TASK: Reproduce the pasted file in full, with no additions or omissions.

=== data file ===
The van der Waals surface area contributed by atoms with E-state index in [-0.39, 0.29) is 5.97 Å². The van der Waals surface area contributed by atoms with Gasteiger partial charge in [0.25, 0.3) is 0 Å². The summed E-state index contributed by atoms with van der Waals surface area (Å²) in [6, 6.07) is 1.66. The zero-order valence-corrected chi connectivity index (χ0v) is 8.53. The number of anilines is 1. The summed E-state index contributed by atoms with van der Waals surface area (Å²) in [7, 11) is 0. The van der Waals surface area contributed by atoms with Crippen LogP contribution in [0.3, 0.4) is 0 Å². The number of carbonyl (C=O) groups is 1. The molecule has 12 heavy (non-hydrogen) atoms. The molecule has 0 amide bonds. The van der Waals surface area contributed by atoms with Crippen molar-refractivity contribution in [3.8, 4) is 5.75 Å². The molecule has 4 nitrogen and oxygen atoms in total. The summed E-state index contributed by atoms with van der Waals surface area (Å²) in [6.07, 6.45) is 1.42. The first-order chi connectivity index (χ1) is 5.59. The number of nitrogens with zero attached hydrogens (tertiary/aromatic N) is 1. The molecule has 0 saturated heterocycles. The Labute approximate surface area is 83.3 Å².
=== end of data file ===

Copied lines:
The van der Waals surface area contributed by atoms with E-state index in [-0.39, 0.29) is 5.97 Å². The van der Waals surface area contributed by atoms with Gasteiger partial charge in [0.25, 0.3) is 0 Å². The summed E-state index contributed by atoms with van der Waals surface area (Å²) in [6, 6.07) is 1.66. The zero-order valence-corrected chi connectivity index (χ0v) is 8.53. The number of anilines is 1. The summed E-state index contributed by atoms with van der Waals surface area (Å²) in [7, 11) is 0. The van der Waals surface area contributed by atoms with Crippen LogP contribution in [0.3, 0.4) is 0 Å². The number of carbonyl (C=O) groups is 1. The molecule has 12 heavy (non-hydrogen) atoms. The molecule has 0 amide bonds. The van der Waals surface area contributed by atoms with Crippen molar-refractivity contribution in [3.8, 4) is 5.75 Å². The molecule has 4 nitrogen and oxygen atoms in total. The summed E-state index contributed by atoms with van der Waals surface area (Å²) in [6.07, 6.45) is 1.42. The first-order chi connectivity index (χ1) is 5.59. The number of nitrogens with zero attached hydrogens (tertiary/aromatic N) is 1. The molecule has 0 saturated heterocycles. The Labute approximate surface area is 83.3 Å².